"We have been really willy-nilly about giving away public property, and I think that’s been one of the problems. You have to hold the city accountable, and say, ‘You cannot give away land unless you do some really serious concessions.’” said Shallal.

An example of such a concession is subsidizing the cost of affordable housing, so that the burden of charging reduced rates for affordable housing doesn’t rest squarely on the shoulders of private developers.

"The Housing Trust Fund has $100 million, but it needs to at least be doubled,” said Shallal. “And there is money, this is the time. The city has almost $2 billion in surplus. This is the moment to say, ‘Let’s invest and let’s plan for the future’, otherwise we’re going to sit and have this same conversation next year, and the year after, and the year after.”

While the Housing Trust Fund was infused with nearly $100 million during last year’s budget process, there’s still lots of remaining work to be done to ensure the fund ultimately helps those who need it most.

Businesses share responsibility for welcoming members of existing communities

"The government can play a role, but I think we have to play a role as well”, said Meredith Burkis, regarding the need for local businesses to be conscious of their impact on existing communities.

"One of the things we’ve been doing over course of the last year is asking how [The Studio Theater] can play a role in that challenge. We all have to have a commitment to understanding that there are people who have been here, it’s their community. What role can we play in that community? There’s not one answer. Government, yes, has to play a role. But we have to make it a priority too.”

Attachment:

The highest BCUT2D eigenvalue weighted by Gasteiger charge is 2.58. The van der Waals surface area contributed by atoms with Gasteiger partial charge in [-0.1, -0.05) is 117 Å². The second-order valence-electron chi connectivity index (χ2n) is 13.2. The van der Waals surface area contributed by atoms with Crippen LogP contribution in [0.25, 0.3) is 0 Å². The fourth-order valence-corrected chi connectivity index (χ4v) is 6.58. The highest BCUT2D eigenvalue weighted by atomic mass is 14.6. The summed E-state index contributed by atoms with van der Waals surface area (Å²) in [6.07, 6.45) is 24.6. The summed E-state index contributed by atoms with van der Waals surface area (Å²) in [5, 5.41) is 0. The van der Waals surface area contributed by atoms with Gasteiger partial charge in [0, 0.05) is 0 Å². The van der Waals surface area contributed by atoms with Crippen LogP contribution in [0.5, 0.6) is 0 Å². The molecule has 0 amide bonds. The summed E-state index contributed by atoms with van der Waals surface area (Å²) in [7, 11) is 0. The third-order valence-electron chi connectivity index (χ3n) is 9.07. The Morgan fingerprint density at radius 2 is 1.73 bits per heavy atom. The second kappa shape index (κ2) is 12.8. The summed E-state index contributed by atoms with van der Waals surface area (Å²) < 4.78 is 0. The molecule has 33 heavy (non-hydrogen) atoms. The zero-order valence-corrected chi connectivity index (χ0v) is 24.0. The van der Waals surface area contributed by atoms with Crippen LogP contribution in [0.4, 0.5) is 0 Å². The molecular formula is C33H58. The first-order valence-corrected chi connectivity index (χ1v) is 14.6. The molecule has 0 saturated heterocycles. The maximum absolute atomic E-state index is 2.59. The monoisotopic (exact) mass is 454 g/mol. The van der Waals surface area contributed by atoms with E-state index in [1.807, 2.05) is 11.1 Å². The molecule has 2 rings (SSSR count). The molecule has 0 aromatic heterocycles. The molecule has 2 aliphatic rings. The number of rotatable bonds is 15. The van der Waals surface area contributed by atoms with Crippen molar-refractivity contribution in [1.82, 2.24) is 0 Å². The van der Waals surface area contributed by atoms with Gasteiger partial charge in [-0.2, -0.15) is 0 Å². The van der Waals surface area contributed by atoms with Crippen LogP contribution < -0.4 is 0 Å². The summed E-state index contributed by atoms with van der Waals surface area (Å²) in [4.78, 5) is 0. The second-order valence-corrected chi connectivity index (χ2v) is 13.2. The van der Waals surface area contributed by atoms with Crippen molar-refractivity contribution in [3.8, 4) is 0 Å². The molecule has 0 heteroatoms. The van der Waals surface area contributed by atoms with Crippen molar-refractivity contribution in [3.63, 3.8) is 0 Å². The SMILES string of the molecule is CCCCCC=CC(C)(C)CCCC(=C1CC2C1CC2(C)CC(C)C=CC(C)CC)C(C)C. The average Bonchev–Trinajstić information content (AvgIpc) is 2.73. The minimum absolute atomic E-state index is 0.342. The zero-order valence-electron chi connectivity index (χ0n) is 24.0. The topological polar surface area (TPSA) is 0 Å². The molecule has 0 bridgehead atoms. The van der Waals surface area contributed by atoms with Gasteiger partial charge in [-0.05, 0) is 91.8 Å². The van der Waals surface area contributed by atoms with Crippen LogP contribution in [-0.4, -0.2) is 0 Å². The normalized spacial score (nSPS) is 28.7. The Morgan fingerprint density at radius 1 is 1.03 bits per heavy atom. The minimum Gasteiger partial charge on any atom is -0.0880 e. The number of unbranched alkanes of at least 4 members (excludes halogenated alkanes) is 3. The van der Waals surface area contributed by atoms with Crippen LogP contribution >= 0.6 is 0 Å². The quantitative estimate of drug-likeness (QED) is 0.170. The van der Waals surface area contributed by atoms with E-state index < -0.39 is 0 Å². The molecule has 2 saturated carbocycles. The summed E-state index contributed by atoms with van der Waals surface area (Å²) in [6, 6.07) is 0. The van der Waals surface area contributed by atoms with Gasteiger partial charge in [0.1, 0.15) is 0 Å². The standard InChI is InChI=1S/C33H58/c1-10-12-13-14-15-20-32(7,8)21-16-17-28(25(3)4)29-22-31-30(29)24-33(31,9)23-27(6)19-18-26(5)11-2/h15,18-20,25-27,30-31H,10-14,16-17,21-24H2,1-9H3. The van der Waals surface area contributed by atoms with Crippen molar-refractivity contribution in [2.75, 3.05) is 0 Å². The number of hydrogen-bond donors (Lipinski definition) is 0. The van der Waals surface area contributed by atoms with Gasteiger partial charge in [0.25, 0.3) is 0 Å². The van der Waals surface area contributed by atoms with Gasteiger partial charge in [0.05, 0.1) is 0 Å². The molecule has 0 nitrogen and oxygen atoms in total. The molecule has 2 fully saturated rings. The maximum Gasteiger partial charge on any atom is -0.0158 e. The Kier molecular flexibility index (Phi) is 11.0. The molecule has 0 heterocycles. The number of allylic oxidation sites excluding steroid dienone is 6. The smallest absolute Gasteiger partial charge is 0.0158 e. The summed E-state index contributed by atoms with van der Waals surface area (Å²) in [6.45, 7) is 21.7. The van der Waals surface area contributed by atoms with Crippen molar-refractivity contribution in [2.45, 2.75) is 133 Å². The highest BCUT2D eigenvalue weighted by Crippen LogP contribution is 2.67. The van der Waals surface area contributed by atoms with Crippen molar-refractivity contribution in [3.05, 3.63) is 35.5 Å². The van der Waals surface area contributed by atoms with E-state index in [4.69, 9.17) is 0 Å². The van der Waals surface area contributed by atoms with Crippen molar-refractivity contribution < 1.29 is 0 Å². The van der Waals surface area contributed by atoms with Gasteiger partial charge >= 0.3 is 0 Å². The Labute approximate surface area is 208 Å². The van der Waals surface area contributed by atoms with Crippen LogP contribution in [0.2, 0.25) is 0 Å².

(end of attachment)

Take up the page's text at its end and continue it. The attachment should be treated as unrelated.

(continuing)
There are many examples of how this can be put into action. It starts, as Shallal pointed out, with raising awareness of cultural divisions and proactively working to avoid them.

Shallal stated, “It’s not just about a business opening and saying ‘I’m successful, I’m doing well’. It’s about a business saying that success doesn’t stop at the bottom line of a dollar, but it stops at ‘Am I really representing and feeling good about being here, can I walk outside my door and have my head raised up high, and feel like I’m not contributing to the destruction of somebody else’s life or culture?’ That’s the question that us as business owners have to ask ourselves every single day.”

The construction of the menu itself at Busboys and Poets is an example of maintaining this awareness. Initially, Shallal hired a chef who put together an upscale menu that would likely leave many members of the local community feeling disregarded.

"I looked at the menu, and half of the things on there I couldn’t understand let alone would want to have on the menu. In order for us to be accessible to the neighborhood, we had to have food that [customers] feel comfortable ordering without having to feel stupid about looking at the menu.”

"In order to be friendly to the neighborhood that you’re coming into, you can’t just parachute into it. You need to build from the bottom,” Shallal concluded.

This is a powerful truth to be acknowledged when it comes to new businesses planting roots in revitalized neighborhoods, if they hope to embrace the past while welcoming the future.